A Brief Summary Of Medicare Benefits For Residents Of South Carolina
|Aiken Regional Medical Center
302 University Pkwy
Aiken, SC 29801
The Centers for Medicare & Medicaid Services administers Medicare, a federal health insurance program. There are some slight variances across states, but the vast majority of Medicare is the same across the country, so the coverage South Carolina people receive will be similar to Medicare coverage across the country.Those 65 and older who are citizens of the United States or who have lived there lawfully for five consecutive years or more.
Those under 65 who have certain qualifying illnesses or disabilities.
Medicare Part A
Two Categories Of Individuals Are Eligible For Medicare.
Part A, generally known as Medicare hospital insurance, covers a variety of qualifying home health care services as well as inpatient hospital care, skilled nursing facility care, hospice, and other services. A beneficiary's inpatient treatment will typically also be paid if it includes medically essential services and supplies (such as nurse care, a semi-private room, prescription medications, etc.).
Hospice care is also covered if a beneficiary is determined to be terminally ill and has six months or less to live. Included are doctor and nursing services, hospice aide services, physical and occupational therapy, prescription medications, and caregiver respite care.
Benefits from long-term nursing homes or care facilities are not covered by Part A. Only settings where aid with personal care, such as assistance with eating and washing, is one of many services provided to a recipient are covered.
If you paid Medicare taxes for at least ten years while working, you are automatically enrolled in free Part A coverage at the age of 65. (40 quarters). If your spouse is eligible for Part A coverage without paying a premium, you may be eligible as well.
You may also be eligible for free benefits if you or your spouse receive or are eligible for Social Security or Railroad Retirement payments. This benefit is provided even if the person requesting coverage's spouse is deceased or divorced. If you do not meet the work criteria, you can still enroll in Part A, but you must pay a monthly premium.
If you are under the age of 65, you may be eligible for Medicare Part A coverage if you meet the following criteria:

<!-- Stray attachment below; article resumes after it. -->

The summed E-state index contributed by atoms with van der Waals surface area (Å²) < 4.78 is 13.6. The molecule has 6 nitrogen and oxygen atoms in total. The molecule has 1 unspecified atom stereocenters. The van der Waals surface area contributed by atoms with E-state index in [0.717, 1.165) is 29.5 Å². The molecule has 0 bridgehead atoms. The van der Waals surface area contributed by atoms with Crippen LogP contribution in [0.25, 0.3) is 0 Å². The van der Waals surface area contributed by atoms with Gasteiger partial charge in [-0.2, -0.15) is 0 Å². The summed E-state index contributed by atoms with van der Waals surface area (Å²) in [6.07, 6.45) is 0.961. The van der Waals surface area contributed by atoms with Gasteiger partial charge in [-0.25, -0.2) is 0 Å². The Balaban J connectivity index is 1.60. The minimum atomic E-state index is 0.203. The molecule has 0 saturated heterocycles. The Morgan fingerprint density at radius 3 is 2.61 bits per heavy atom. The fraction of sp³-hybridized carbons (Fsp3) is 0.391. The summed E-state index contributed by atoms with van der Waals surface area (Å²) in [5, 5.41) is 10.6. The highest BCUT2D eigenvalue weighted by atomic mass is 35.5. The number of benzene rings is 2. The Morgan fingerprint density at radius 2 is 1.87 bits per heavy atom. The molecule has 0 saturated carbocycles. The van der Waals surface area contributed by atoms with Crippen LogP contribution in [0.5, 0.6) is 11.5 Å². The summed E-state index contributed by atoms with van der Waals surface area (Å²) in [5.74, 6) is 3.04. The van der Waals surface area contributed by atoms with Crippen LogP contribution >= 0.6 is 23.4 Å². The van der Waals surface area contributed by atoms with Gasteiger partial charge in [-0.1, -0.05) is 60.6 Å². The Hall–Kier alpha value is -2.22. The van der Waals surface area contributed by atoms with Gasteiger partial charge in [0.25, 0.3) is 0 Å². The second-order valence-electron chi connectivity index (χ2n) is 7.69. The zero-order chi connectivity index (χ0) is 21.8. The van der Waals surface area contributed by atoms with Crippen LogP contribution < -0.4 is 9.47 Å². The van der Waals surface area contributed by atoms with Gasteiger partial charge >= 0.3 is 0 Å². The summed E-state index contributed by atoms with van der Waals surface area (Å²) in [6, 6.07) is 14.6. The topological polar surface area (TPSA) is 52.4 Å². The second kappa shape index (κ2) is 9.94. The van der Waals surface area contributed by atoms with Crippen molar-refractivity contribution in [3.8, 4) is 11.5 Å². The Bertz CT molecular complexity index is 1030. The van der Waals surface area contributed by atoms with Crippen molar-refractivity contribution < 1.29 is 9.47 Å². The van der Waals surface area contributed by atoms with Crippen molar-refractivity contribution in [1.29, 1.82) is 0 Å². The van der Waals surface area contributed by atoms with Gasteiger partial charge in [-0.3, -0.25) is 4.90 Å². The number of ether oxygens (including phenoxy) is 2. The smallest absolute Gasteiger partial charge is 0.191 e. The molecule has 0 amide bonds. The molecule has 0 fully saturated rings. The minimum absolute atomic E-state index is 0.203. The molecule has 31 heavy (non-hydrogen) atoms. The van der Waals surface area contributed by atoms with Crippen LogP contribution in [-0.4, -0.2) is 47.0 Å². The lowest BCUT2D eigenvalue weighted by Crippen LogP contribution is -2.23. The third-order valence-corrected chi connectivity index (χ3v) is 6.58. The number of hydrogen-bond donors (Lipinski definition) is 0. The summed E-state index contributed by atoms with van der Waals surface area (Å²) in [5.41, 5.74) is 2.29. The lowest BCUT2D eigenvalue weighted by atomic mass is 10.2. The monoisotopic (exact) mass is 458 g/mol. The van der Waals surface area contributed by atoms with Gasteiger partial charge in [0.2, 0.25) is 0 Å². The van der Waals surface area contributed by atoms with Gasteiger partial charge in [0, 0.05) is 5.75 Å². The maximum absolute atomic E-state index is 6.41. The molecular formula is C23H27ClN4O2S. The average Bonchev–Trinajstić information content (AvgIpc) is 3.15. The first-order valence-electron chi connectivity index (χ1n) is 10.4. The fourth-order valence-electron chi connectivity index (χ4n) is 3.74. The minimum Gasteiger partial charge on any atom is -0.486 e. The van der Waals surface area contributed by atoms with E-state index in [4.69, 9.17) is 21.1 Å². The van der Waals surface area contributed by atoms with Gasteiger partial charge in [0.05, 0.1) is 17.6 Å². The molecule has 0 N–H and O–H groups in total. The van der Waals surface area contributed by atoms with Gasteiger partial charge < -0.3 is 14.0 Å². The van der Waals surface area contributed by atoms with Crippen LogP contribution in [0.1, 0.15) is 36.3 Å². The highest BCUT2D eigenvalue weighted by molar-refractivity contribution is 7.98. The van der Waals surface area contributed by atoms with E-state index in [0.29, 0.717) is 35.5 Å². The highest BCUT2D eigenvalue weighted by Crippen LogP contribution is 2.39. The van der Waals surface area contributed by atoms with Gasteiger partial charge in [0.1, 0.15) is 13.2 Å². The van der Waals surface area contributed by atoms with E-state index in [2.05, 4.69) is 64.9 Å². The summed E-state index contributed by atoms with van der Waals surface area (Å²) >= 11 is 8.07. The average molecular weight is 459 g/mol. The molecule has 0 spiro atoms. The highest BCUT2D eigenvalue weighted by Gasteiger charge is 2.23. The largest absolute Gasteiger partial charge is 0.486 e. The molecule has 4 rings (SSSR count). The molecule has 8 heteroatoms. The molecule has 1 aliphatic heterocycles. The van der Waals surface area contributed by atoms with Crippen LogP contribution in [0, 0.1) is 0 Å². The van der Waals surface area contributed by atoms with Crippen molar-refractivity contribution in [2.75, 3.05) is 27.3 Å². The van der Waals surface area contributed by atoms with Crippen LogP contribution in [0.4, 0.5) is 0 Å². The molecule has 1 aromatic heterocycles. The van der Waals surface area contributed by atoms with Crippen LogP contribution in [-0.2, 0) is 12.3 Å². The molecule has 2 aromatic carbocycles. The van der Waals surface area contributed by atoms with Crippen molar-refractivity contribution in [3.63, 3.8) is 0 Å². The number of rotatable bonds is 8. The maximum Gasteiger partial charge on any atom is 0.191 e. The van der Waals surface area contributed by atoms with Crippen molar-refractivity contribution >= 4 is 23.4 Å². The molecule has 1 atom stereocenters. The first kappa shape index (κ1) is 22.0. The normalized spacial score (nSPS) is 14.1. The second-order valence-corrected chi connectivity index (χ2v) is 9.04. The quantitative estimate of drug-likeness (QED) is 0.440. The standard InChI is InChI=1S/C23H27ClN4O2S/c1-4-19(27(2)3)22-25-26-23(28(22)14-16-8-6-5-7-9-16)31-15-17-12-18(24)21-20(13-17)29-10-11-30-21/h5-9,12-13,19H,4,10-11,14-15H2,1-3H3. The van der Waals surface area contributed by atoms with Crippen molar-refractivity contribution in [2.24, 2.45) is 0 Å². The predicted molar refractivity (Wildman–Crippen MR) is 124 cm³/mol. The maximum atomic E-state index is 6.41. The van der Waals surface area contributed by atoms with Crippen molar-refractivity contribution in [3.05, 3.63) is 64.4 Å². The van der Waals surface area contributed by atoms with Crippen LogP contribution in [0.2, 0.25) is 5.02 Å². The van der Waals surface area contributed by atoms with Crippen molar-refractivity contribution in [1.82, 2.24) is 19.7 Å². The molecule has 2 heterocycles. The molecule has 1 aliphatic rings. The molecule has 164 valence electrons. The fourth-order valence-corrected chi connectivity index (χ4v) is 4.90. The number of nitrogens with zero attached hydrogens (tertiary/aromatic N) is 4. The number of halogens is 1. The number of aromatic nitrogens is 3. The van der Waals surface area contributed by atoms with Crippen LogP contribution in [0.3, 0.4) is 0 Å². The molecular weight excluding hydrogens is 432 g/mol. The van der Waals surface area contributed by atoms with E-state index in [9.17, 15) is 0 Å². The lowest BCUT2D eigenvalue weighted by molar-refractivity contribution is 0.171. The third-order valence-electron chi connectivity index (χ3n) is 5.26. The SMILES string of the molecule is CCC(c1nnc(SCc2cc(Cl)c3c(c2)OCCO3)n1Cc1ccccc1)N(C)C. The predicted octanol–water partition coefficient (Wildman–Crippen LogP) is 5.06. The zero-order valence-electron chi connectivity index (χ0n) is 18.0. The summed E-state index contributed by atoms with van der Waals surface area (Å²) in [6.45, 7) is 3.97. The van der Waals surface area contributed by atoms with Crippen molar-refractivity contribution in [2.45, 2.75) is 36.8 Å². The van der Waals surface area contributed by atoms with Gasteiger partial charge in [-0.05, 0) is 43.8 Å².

You have end-stage renal disease (ESRD) or permanent kidney failure that necessitates ongoing dialysis or a transplant.
You receive disability benefits because you have Amyotrophic Lateral Sclerosis (ALS/Lou Gehrig's disease).
You are the child or widow(er) of someone who worked in a government job long enough to pay Medicare taxes and you meet Social Security disability program requirements
After receiving either of these disability benefits for a total of 24 months, you are automatically enrolled in Parts A and B. These months do not have to be in any particular order.
In South Carolina, if you are already receiving payments from Social Security or the Railroad Retirement Board, then in the vast majority of cases, you will automatically be enrolled in Medicare Part A and Part B coverage beginning on the first day of the month in which you reach 65 years old.
After receiving disability benefits from Social Security or the Railroad Retirement Board for a period of 24 months, you will be eligible for automatic enrollment in Medicare Parts A and B if you are under the age of 65 and disabled.
In either scenario, you will receive a Welcome to Medicare
packet that contains your Medicare card as well as comprehensive information regarding the operation of Medicare.
In the event that you do not satisfy these prerequisites, you still have the opportunity to enroll in Medicare during your Initial Enrollment Period (IEP). Your Individualized Education Program (IEP) spans the seven months that begin three months before the month in which you turn 65 and end three months following the month in which you turn 65.
If you are eligible, you will be able to enroll in Medicare Part A and Part B during a Special Enrollment Period at the conclusion of your IEP. You can also sign up for Medicare during the General Enrollment Period, which runs from the first of the year until the thirty-first of the following month. If you choose this option, however, you may be subject to higher rates and a delay in coverage.
If you qualify, Part A is free, with hospital deductibles. If you don't qualify for free Part A, you can still pay a premium if:
You're 65 or older.
You have Medicare Part B coverage.
You meet citizenship and residence requirements.
Premium prices vary on how long you've worked and how close you are to 40 Social Security credits.
Most people who enroll in Medicare Part A must also enroll in Part B and pay a separate premium.
Upcoming Article: Understanding Medicare Part B, C, and D.
Now that you are armed with information, contact a local Medicare health insurance broker. When it comes to selecting the best health care plan for you and your family, the expertise an insurance broker can provide is essential.
A good Medicare insurance broker can assist you with every part of the health insurance plan buying process. They can review and discuss with you the advantages and disadvantages of plans your are considering.
Speaking with a Medicare health insurance broker is the smart logical step you should make before any health plan purchasing decision. Best of all, assistance from a Medicare health insurance specialist is normally free.
Interesting Fact: The earliest known life insurance policy was made in Royal Exchange, London on 18 June 1583. A Richard Martin insured a William Gybbons, paying thirteen merchants 30 pounds for 400 if the insured dies within one year. The first company to offer life insurance in modern times was the Amicable Society for a Perpetual Assurance Office, founded in London in 1706 by William Talbot and Sir Thomas Allen.
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